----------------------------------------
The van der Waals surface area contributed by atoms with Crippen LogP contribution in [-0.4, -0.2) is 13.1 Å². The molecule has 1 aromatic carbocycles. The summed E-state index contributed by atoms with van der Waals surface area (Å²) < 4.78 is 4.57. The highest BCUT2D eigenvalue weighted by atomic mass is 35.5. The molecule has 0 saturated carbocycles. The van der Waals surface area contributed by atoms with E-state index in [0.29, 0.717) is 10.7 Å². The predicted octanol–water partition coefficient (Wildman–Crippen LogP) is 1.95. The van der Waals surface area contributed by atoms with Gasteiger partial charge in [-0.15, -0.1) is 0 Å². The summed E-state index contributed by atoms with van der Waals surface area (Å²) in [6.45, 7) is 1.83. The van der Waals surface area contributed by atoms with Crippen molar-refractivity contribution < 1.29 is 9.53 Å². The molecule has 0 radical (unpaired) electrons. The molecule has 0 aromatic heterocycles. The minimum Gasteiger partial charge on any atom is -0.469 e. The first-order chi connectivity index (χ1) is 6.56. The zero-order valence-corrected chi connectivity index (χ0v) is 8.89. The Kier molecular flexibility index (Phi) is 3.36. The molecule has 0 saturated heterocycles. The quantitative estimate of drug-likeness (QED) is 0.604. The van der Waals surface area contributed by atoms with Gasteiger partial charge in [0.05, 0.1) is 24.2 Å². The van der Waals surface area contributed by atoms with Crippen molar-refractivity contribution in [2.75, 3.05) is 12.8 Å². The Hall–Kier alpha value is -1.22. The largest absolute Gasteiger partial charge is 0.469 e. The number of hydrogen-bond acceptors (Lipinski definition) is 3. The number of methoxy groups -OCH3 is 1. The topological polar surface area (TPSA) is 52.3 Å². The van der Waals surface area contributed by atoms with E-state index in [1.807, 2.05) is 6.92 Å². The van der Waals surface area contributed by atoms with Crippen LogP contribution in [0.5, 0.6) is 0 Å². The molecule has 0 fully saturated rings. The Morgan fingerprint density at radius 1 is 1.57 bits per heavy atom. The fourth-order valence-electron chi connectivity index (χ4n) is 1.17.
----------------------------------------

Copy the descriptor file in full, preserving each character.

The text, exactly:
The van der Waals surface area contributed by atoms with Crippen LogP contribution in [-0.4, -0.2) is 13.1 Å². The molecule has 1 aromatic carbocycles. The summed E-state index contributed by atoms with van der Waals surface area (Å²) < 4.78 is 4.57. The highest BCUT2D eigenvalue weighted by atomic mass is 35.5. The molecule has 0 saturated carbocycles. The van der Waals surface area contributed by atoms with E-state index in [0.29, 0.717) is 10.7 Å². The predicted octanol–water partition coefficient (Wildman–Crippen LogP) is 1.95. The van der Waals surface area contributed by atoms with Gasteiger partial charge in [-0.15, -0.1) is 0 Å². The summed E-state index contributed by atoms with van der Waals surface area (Å²) in [6.45, 7) is 1.83. The van der Waals surface area contributed by atoms with Crippen molar-refractivity contribution < 1.29 is 9.53 Å². The molecule has 0 radical (unpaired) electrons. The molecule has 0 aromatic heterocycles. The minimum Gasteiger partial charge on any atom is -0.469 e. The first-order chi connectivity index (χ1) is 6.56. The zero-order valence-corrected chi connectivity index (χ0v) is 8.89. The Kier molecular flexibility index (Phi) is 3.36. The molecule has 0 saturated heterocycles. The quantitative estimate of drug-likeness (QED) is 0.604. The van der Waals surface area contributed by atoms with Gasteiger partial charge in [0.05, 0.1) is 24.2 Å². The van der Waals surface area contributed by atoms with Crippen molar-refractivity contribution in [2.75, 3.05) is 12.8 Å². The Hall–Kier alpha value is -1.22. The largest absolute Gasteiger partial charge is 0.469 e. The number of hydrogen-bond acceptors (Lipinski definition) is 3. The number of methoxy groups -OCH3 is 1. The topological polar surface area (TPSA) is 52.3 Å². The van der Waals surface area contributed by atoms with E-state index in [1.807, 2.05) is 6.92 Å². The van der Waals surface area contributed by atoms with Crippen LogP contribution in [0.5, 0.6) is 0 Å². The molecule has 0 fully saturated rings. The Morgan fingerprint density at radius 1 is 1.57 bits per heavy atom. The fourth-order valence-electron chi connectivity index (χ4n) is 1.17.